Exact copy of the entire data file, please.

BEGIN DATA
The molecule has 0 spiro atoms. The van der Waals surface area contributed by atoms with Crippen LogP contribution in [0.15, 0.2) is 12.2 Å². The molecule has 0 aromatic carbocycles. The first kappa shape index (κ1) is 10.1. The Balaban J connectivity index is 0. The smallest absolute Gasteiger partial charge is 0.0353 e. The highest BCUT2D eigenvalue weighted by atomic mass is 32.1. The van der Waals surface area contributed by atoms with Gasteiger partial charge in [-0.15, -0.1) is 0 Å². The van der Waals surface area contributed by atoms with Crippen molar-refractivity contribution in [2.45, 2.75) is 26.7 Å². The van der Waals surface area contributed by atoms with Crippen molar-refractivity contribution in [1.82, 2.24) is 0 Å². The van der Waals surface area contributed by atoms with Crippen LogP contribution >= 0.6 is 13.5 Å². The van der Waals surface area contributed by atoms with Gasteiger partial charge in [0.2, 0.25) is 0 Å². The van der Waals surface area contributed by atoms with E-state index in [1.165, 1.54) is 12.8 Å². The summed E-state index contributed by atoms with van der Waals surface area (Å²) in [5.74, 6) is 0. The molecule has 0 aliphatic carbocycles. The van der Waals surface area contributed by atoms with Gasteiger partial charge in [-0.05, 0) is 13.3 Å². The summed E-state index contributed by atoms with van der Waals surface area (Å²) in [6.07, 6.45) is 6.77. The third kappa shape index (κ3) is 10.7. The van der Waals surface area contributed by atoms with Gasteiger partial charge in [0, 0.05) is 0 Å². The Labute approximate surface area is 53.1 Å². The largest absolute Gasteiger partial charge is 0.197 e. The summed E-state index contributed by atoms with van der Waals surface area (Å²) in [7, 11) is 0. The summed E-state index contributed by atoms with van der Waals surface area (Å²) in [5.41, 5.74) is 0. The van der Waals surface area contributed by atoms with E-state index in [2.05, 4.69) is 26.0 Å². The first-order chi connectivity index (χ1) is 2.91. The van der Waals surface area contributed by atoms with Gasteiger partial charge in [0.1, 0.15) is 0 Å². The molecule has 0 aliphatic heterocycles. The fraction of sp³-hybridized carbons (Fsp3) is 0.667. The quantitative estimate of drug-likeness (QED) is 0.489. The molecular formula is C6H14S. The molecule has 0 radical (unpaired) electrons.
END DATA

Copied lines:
The molecule has 0 spiro atoms. The van der Waals surface area contributed by atoms with Crippen LogP contribution in [0.15, 0.2) is 12.2 Å². The molecule has 0 aromatic carbocycles. The first kappa shape index (κ1) is 10.1. The Balaban J connectivity index is 0. The smallest absolute Gasteiger partial charge is 0.0353 e. The highest BCUT2D eigenvalue weighted by atomic mass is 32.1. The van der Waals surface area contributed by atoms with Gasteiger partial charge in [-0.15, -0.1) is 0 Å². The van der Waals surface area contributed by atoms with Crippen molar-refractivity contribution in [2.45, 2.75) is 26.7 Å². The van der Waals surface area contributed by atoms with Crippen molar-refractivity contribution in [1.82, 2.24) is 0 Å². The van der Waals surface area contributed by atoms with Crippen LogP contribution >= 0.6 is 13.5 Å². The van der Waals surface area contributed by atoms with Gasteiger partial charge in [0.2, 0.25) is 0 Å². The van der Waals surface area contributed by atoms with E-state index in [1.165, 1.54) is 12.8 Å². The summed E-state index contributed by atoms with van der Waals surface area (Å²) in [5.74, 6) is 0. The molecule has 0 aliphatic carbocycles. The van der Waals surface area contributed by atoms with Gasteiger partial charge in [-0.05, 0) is 13.3 Å². The summed E-state index contributed by atoms with van der Waals surface area (Å²) in [6.07, 6.45) is 6.77. The third kappa shape index (κ3) is 10.7. The van der Waals surface area contributed by atoms with Gasteiger partial charge in [0, 0.05) is 0 Å². The Labute approximate surface area is 53.1 Å². The largest absolute Gasteiger partial charge is 0.197 e. The summed E-state index contributed by atoms with van der Waals surface area (Å²) in [7, 11) is 0. The summed E-state index contributed by atoms with van der Waals surface area (Å²) in [5.41, 5.74) is 0. The van der Waals surface area contributed by atoms with E-state index in [2.05, 4.69) is 26.0 Å². The first-order chi connectivity index (χ1) is 2.91. The van der Waals surface area contributed by atoms with Gasteiger partial charge in [0.1, 0.15) is 0 Å². The molecule has 0 aliphatic heterocycles. The fraction of sp³-hybridized carbons (Fsp3) is 0.667. The quantitative estimate of drug-likeness (QED) is 0.489. The molecular formula is C6H14S. The molecule has 0 radical (unpaired) electrons.